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Henry Cejudo Responds To Adesanya and Volkanovski After UFC 288 Loss, Says Number Of Title Defenses 'Doesn't Matter'

Cejudo believes his resume still stands above most of his peers even after falling short at UFC 288.

Henry Cejudo isn’t at all concerned with how his loss at UFC 288 might be perceived by current UFC champions Israel Adesanya and Alexander Volkanovski.

“Triple C” returned to the Octagon after three years away to challenge Aljamain Sterling for the bantamweight title in the main event of last weekend’s UFC 288. Cejudo gave “Funk Master” all he could handle and proved he’s still capable of hanging with the best in the UFC’s bantamweight division, but he ultimately fell short in a split decision loss.

While MMA fans had previously seen Georges St-Pierre and most recently Jon Jones return after long layoffs to claim UFC titles in a different weight class, Cejudo’s return at UFC 288 was unique in that he’d already won belts in two different divisions prior to stepping away from the sport. After suffering back-to-back losses in 2016, the 36-year-old began a six-fight win streak where he won and defended both the flyweight and bantamweight titles before retiring after UFC 249.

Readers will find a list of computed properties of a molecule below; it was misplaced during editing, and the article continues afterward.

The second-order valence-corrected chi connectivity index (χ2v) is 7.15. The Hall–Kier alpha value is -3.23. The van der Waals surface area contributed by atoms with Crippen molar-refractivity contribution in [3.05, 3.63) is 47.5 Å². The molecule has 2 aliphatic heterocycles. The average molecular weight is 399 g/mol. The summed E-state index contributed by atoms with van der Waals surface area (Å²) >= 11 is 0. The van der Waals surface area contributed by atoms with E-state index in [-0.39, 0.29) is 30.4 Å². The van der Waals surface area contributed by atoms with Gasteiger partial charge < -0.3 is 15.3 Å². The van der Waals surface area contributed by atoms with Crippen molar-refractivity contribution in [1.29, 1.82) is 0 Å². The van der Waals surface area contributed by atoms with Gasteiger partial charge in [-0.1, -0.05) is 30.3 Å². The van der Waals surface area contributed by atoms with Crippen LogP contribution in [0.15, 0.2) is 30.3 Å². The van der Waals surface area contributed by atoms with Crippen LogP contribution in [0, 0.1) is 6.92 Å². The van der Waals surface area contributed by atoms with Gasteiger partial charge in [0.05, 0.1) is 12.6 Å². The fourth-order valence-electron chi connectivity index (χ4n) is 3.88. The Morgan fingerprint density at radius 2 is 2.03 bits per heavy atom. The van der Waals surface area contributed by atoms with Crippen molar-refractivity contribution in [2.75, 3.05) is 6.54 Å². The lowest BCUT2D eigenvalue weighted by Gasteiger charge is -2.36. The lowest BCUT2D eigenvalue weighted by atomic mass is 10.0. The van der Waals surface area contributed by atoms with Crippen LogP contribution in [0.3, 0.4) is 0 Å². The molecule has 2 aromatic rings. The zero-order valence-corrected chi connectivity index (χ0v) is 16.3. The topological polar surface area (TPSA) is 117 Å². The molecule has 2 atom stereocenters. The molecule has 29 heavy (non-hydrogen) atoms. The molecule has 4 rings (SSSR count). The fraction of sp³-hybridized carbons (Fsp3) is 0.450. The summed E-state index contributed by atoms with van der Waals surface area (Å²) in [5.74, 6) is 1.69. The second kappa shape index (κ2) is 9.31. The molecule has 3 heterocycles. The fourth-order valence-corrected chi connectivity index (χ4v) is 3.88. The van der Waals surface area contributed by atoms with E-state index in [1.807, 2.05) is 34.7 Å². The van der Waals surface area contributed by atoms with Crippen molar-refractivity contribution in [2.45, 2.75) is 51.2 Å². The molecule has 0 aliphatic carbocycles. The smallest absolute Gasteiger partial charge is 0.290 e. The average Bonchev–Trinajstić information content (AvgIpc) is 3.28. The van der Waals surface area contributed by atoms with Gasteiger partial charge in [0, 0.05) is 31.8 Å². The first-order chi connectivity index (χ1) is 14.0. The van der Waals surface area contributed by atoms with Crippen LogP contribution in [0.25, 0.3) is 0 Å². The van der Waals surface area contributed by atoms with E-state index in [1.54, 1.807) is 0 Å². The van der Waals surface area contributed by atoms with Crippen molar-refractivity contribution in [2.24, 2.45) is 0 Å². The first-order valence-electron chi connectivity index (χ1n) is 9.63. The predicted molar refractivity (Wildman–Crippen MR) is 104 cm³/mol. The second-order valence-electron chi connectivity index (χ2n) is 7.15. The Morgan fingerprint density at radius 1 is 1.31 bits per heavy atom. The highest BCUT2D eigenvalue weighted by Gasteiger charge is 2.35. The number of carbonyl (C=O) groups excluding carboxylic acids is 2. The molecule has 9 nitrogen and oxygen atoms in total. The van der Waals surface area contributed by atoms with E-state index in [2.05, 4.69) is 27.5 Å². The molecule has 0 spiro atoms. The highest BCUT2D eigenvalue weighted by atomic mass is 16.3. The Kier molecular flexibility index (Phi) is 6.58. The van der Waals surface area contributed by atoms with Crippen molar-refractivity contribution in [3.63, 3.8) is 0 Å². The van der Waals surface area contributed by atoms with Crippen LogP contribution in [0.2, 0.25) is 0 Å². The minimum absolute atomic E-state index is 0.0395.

Henry Cejudo Shrugs Off Potential Criticism from Volkanovski and Adesanya 

Cejudo has never been shy about exchanging words with other fighters, and after rewatching the Sterling fight “Triple C” considered how some of his peers might be celebrating his loss.

Cejudo came up short but still looked impressive in his first fight after three years out of the cage. (Ed Mulholland/USA TODAY Sports)

Cejudo came up short but still looked impressive in his first fight after three years out of the cage. (Ed Mulholland/USA TODAY Sports)

“I’m actually flattered that guy like Conor – I know Conor and Izzy and Volk, they’re probably f***ing [cheering],” Cejudo said. “But as much as I can give it, I can take it too. And I appreciate it, cause they’re watching. You know what I’m saying? I really can take it. I don’t take any of that s*** personally, anything from nobody. I’ve done my s***, I’ve reached f***ing accolades that these dudes wish they’ve accomplished. Six title defenses, nine title defenses, it doesn’t f***ing matter. I like my resume better.”

The 36-year-old stayed in the MMA headlines during his three years out of the cage by repeatedly teasing a return, and he even discussed the possibility of moving up to featherweight to fight Volkanovski and claim a third UFC title. “The Great” also made an attempt to become a two-division champion when he challenged Islam Makhachev for the lightweight title at UFC 284, but the Australian lost a unanimous decision.

Cejudo appeared unsure of his future plans for fighting immediately after his loss to Sterling, but since then the 36-year-old has made it clear he intends to continue competing and still has some lofty goals in mind before he hangs his gloves up for good.

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